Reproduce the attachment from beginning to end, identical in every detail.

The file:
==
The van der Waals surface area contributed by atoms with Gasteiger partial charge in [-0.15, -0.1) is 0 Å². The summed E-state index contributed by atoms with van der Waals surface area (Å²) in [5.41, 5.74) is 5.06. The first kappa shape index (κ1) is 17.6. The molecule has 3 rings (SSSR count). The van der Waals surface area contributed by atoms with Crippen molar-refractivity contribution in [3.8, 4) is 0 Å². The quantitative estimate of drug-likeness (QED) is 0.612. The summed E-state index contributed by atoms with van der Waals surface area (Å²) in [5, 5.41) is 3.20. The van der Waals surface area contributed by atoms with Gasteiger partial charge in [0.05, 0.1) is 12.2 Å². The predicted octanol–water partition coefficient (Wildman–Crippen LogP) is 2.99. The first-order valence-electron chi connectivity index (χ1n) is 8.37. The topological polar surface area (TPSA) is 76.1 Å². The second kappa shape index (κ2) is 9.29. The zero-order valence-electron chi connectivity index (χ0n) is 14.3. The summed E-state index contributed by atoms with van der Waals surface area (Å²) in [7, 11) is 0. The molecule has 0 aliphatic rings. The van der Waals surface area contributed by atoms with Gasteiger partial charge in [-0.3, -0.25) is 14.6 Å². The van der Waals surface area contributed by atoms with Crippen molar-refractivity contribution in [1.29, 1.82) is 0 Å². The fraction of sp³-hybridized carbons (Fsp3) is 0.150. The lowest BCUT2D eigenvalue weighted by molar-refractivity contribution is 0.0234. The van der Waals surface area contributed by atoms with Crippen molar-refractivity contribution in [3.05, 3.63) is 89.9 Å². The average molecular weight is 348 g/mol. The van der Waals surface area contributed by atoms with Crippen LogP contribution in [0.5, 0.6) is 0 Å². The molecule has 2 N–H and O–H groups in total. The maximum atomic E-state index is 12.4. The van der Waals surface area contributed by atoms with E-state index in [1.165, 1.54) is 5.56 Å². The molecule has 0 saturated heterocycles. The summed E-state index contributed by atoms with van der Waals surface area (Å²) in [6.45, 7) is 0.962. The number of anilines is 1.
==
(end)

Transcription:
The van der Waals surface area contributed by atoms with Gasteiger partial charge in [-0.15, -0.1) is 0 Å². The summed E-state index contributed by atoms with van der Waals surface area (Å²) in [5.41, 5.74) is 5.06. The first kappa shape index (κ1) is 17.6. The molecule has 3 rings (SSSR count). The van der Waals surface area contributed by atoms with Crippen molar-refractivity contribution in [3.8, 4) is 0 Å². The quantitative estimate of drug-likeness (QED) is 0.612. The summed E-state index contributed by atoms with van der Waals surface area (Å²) in [5, 5.41) is 3.20. The van der Waals surface area contributed by atoms with Gasteiger partial charge in [0.05, 0.1) is 12.2 Å². The predicted octanol–water partition coefficient (Wildman–Crippen LogP) is 2.99. The first-order valence-electron chi connectivity index (χ1n) is 8.37. The topological polar surface area (TPSA) is 76.1 Å². The second kappa shape index (κ2) is 9.29. The zero-order valence-electron chi connectivity index (χ0n) is 14.3. The summed E-state index contributed by atoms with van der Waals surface area (Å²) in [7, 11) is 0. The molecule has 0 aliphatic rings. The van der Waals surface area contributed by atoms with Gasteiger partial charge in [-0.3, -0.25) is 14.6 Å². The van der Waals surface area contributed by atoms with Crippen molar-refractivity contribution in [1.29, 1.82) is 0 Å². The fraction of sp³-hybridized carbons (Fsp3) is 0.150. The lowest BCUT2D eigenvalue weighted by molar-refractivity contribution is 0.0234. The van der Waals surface area contributed by atoms with Crippen molar-refractivity contribution in [3.05, 3.63) is 89.9 Å². The average molecular weight is 348 g/mol. The van der Waals surface area contributed by atoms with Crippen LogP contribution in [0.5, 0.6) is 0 Å². The molecule has 2 N–H and O–H groups in total. The maximum atomic E-state index is 12.4. The van der Waals surface area contributed by atoms with E-state index in [1.165, 1.54) is 5.56 Å². The molecule has 0 saturated heterocycles. The summed E-state index contributed by atoms with van der Waals surface area (Å²) in [6.45, 7) is 0.962. The number of anilines is 1.